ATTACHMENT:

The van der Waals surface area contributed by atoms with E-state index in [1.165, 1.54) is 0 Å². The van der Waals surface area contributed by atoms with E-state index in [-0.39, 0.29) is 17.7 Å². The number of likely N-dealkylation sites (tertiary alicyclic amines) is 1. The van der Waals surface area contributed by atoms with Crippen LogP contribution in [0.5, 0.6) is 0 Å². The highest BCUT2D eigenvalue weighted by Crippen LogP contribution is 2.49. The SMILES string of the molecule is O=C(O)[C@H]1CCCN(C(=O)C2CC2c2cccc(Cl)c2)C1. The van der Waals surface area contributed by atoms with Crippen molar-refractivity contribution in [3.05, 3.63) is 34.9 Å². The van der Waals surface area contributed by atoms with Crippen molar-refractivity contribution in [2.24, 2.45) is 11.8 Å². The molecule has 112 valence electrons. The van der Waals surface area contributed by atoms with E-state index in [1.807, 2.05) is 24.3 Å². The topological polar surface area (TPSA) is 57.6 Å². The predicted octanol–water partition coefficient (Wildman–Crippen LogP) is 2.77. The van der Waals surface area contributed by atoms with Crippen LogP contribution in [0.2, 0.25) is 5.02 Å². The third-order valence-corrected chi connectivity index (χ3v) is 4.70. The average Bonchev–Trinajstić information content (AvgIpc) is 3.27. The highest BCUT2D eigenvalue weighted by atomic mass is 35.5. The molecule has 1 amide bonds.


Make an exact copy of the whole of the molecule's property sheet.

The van der Waals surface area contributed by atoms with E-state index in [1.165, 1.54) is 0 Å². The van der Waals surface area contributed by atoms with E-state index in [-0.39, 0.29) is 17.7 Å². The number of likely N-dealkylation sites (tertiary alicyclic amines) is 1. The van der Waals surface area contributed by atoms with Crippen LogP contribution in [0.5, 0.6) is 0 Å². The highest BCUT2D eigenvalue weighted by Crippen LogP contribution is 2.49. The SMILES string of the molecule is O=C(O)[C@H]1CCCN(C(=O)C2CC2c2cccc(Cl)c2)C1. The van der Waals surface area contributed by atoms with Crippen molar-refractivity contribution in [3.05, 3.63) is 34.9 Å². The van der Waals surface area contributed by atoms with Crippen molar-refractivity contribution in [2.24, 2.45) is 11.8 Å². The molecule has 112 valence electrons. The van der Waals surface area contributed by atoms with E-state index in [1.807, 2.05) is 24.3 Å². The topological polar surface area (TPSA) is 57.6 Å². The predicted octanol–water partition coefficient (Wildman–Crippen LogP) is 2.77. The van der Waals surface area contributed by atoms with Crippen LogP contribution in [0.2, 0.25) is 5.02 Å². The third-order valence-corrected chi connectivity index (χ3v) is 4.70. The average Bonchev–Trinajstić information content (AvgIpc) is 3.27. The highest BCUT2D eigenvalue weighted by atomic mass is 35.5. The molecule has 1 amide bonds.